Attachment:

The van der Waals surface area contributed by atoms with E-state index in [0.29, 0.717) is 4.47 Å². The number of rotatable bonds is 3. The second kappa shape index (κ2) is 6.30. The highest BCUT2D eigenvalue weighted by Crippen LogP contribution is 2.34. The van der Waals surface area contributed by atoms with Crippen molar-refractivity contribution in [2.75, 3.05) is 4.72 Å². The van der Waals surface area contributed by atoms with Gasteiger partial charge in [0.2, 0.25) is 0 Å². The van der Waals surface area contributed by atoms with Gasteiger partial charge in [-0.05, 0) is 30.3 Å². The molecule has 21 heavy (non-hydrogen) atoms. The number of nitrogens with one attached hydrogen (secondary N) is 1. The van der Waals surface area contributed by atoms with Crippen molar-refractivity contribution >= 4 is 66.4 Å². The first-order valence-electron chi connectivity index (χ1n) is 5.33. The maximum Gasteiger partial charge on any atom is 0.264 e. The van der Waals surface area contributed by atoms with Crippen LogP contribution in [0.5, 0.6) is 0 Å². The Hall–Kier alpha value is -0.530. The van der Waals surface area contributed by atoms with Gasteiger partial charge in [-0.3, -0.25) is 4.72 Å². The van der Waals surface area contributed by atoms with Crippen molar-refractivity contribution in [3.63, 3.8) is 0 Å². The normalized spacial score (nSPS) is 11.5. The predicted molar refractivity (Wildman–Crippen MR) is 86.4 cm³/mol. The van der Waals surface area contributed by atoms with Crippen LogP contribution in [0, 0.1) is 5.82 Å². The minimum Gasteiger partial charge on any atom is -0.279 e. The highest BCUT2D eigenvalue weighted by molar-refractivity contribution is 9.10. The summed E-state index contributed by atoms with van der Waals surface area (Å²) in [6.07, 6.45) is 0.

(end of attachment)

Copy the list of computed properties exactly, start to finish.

The van der Waals surface area contributed by atoms with E-state index in [0.29, 0.717) is 4.47 Å². The number of rotatable bonds is 3. The second kappa shape index (κ2) is 6.30. The highest BCUT2D eigenvalue weighted by Crippen LogP contribution is 2.34. The van der Waals surface area contributed by atoms with Crippen molar-refractivity contribution in [2.75, 3.05) is 4.72 Å². The van der Waals surface area contributed by atoms with Gasteiger partial charge in [0.2, 0.25) is 0 Å². The van der Waals surface area contributed by atoms with Gasteiger partial charge in [-0.05, 0) is 30.3 Å². The molecule has 21 heavy (non-hydrogen) atoms. The number of nitrogens with one attached hydrogen (secondary N) is 1. The van der Waals surface area contributed by atoms with Crippen molar-refractivity contribution >= 4 is 66.4 Å². The first-order valence-electron chi connectivity index (χ1n) is 5.33. The maximum Gasteiger partial charge on any atom is 0.264 e. The van der Waals surface area contributed by atoms with Crippen LogP contribution in [0.5, 0.6) is 0 Å². The Hall–Kier alpha value is -0.530. The van der Waals surface area contributed by atoms with Gasteiger partial charge in [-0.3, -0.25) is 4.72 Å². The van der Waals surface area contributed by atoms with Crippen molar-refractivity contribution in [3.63, 3.8) is 0 Å². The normalized spacial score (nSPS) is 11.5. The predicted molar refractivity (Wildman–Crippen MR) is 86.4 cm³/mol. The van der Waals surface area contributed by atoms with Crippen LogP contribution in [0, 0.1) is 5.82 Å². The minimum Gasteiger partial charge on any atom is -0.279 e. The highest BCUT2D eigenvalue weighted by molar-refractivity contribution is 9.10. The summed E-state index contributed by atoms with van der Waals surface area (Å²) in [6.07, 6.45) is 0.